Navigating Your Post-MBA Career Pam Yoo MBA 11

Navigating Your Post-MBA Career
Find your passion and build some compassion as you grow your network

Navigating your career after earning your MBA is a never-ending process.

It’s the same whether you’re looking for a new job, working for a promotion, partnering with a new team, managing difficult relationships, reporting to a new leader or building your personal brand.     

When I began the MBA program at the UC Davis Graduate School of Management, it had been three years and one month since my younger brother had passed away. He was a healthy, athletic 17 year-old when some broken bones after a rugby injury led to an urgent care visit and the beginning of his cancer journey. He passed away in 2005, after two emotionally and physically challenging years.

Never burn bridges on your way up — you’ll see the same people on your way down.

I share this story because this one experience made a big impact on my life and shaped who I am today, as well as where I work and what I care about.

My MBA gave me a solid foundation and a launch pad to jumpstart my career progression and growth in an industry I love: healthcare. My passion for healthcare and caring for people is what has first and foremost kept me focused, motivated and inspired to contribute, to learn and to grow.

Here’s what else I’ve learned about navigating your career after an MBA:


What do you love to do? What do you care deeply about?


What are your strengths, weaknesses, interests? How are you perceived by others? 

Use this information to build your skills, knowledge and experience. Be intentional about how you approach your work and people. For example, if you know you’re a highly analytical person, be aware that you naturally gravitate towards thinking analytically and that this may not be the appropriate approach in all settings.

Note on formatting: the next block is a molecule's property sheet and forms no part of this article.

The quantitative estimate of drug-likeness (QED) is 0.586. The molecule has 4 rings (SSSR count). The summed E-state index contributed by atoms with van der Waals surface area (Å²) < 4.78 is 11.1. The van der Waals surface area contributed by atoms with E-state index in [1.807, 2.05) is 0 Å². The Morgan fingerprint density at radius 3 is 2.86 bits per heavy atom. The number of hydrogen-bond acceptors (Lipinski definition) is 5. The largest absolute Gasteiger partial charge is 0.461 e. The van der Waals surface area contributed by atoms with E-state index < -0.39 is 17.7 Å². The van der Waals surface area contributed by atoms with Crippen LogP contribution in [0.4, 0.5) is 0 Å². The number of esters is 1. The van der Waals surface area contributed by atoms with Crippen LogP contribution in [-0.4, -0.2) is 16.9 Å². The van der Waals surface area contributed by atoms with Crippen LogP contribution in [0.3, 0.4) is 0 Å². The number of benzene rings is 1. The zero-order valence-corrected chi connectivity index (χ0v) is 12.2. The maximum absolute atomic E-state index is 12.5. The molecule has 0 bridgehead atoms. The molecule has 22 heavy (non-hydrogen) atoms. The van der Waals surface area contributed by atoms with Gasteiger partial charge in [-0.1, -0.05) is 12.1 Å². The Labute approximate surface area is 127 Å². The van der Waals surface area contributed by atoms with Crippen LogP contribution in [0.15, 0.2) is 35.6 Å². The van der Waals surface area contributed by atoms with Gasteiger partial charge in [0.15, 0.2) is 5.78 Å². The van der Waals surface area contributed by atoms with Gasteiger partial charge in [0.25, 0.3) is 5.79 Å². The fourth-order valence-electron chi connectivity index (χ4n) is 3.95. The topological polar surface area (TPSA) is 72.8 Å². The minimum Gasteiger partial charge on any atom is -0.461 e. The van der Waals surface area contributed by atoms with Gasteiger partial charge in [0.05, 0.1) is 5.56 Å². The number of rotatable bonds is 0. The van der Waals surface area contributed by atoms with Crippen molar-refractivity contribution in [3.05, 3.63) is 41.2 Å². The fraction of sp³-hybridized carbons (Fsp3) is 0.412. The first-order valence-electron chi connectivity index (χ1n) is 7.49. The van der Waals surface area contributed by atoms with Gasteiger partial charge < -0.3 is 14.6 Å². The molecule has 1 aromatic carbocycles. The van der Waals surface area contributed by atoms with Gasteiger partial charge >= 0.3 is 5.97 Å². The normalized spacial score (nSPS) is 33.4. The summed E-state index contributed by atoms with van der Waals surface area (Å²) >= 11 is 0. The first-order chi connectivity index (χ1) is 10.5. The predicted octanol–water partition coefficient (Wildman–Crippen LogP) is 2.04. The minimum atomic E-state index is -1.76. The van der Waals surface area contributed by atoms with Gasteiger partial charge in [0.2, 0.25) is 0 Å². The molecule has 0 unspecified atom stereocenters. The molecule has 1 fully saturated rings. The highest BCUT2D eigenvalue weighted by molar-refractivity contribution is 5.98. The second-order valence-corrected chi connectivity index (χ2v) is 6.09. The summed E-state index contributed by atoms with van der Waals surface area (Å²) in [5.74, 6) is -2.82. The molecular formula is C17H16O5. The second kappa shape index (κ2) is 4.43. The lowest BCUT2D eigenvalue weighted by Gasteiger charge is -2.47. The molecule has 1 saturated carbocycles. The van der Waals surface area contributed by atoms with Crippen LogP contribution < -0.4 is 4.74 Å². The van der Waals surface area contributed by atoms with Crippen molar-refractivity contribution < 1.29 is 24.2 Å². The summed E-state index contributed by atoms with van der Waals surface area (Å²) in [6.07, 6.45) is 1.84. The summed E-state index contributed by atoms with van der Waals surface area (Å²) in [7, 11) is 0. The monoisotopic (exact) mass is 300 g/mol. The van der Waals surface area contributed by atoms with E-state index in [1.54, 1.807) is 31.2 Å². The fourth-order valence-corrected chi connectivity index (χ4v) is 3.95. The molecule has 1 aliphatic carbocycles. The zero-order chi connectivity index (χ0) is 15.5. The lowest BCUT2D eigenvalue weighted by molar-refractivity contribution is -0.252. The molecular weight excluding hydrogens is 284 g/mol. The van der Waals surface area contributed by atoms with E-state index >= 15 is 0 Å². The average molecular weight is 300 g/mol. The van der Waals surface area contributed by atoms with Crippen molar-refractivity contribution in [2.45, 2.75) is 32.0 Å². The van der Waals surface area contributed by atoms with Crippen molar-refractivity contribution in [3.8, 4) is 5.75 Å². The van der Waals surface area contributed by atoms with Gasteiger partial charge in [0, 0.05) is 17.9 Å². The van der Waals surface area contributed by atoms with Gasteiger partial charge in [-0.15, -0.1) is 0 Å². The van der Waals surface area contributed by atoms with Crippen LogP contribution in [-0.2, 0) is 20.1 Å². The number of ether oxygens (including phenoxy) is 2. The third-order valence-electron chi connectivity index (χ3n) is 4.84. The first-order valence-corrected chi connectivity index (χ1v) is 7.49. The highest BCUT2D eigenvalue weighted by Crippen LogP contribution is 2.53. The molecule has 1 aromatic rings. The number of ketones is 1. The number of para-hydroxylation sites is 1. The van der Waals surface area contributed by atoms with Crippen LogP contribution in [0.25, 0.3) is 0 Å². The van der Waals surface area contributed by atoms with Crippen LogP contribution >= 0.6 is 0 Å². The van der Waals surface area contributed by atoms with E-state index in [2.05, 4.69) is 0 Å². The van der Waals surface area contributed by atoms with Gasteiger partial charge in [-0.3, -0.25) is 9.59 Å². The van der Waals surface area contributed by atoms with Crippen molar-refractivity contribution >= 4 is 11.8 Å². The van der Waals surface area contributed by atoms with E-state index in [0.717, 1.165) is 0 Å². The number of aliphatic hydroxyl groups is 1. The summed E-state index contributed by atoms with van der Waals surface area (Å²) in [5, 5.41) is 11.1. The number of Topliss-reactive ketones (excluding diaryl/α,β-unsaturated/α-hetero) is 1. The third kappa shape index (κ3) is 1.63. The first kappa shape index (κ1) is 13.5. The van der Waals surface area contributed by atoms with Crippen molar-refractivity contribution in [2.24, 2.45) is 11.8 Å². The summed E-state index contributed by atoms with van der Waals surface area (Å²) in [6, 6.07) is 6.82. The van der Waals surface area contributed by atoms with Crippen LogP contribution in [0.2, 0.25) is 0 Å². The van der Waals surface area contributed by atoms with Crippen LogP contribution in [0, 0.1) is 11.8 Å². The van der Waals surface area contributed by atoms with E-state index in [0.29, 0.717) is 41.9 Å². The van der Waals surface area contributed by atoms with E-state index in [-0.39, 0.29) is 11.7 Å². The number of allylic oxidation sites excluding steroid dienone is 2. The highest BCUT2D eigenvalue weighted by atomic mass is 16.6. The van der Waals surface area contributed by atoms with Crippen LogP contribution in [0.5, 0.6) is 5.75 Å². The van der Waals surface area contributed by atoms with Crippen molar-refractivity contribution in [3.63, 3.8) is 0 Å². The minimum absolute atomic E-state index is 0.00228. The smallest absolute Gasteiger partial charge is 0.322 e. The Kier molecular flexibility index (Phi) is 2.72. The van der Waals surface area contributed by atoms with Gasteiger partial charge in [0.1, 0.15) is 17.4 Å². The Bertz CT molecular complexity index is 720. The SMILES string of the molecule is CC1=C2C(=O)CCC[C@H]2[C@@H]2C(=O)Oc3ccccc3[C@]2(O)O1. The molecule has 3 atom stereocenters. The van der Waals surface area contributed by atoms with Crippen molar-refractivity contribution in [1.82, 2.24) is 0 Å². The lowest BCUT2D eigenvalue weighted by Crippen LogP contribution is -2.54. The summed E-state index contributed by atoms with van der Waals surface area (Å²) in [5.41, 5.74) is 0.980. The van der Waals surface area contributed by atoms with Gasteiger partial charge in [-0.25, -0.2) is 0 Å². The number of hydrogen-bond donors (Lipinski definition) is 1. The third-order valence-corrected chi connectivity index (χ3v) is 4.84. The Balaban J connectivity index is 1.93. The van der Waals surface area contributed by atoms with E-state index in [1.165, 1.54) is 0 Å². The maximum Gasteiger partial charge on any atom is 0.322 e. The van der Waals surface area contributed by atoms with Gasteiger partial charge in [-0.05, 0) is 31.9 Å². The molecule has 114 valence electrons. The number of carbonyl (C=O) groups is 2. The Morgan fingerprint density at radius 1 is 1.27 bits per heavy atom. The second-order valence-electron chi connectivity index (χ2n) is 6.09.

Learning does not — and should not — stop after you finally add that fancy “MBA” next to your name. You will always have room to grow and learn how to be a better contributor, leader, manager, teammate and human being.

Stay current, but also plan for the future. Where do you want to be in 10 years? Look up job postings for roles you may want to be in and identify the skills, knowledge and experience you need to build in order to be considered for and prepared to take on those roles.


Build and maintain relationships. Find mentors (lots of them) and also return the favor by mentoring others. I have many great mentors I look up to as inspiring role models, advisors and coaches. 

A great piece of advice I received early in my career was to never burn bridges on your way up—you’ll see the same people on your way down. You never know when you’ll need to reach out to certain individuals for help or advice in the future. 


In the midst of navigating your career and executing your short- and long-term professional plans, don’t forget that life is delicate and sometimes too short. People you interact with are individuals who have lives outside of work. There are days and periods when, like you, others may be going through challenging times and need inspiration, motivation or support.

Remember to be a good human being who treats everyone with love, care and respect — always.


Pam Yoo MBA 11 is chief strategy officer for San Ramon Regional Medical Center and serves on the board of the UC Davis Graduate School of Management Alumni Association.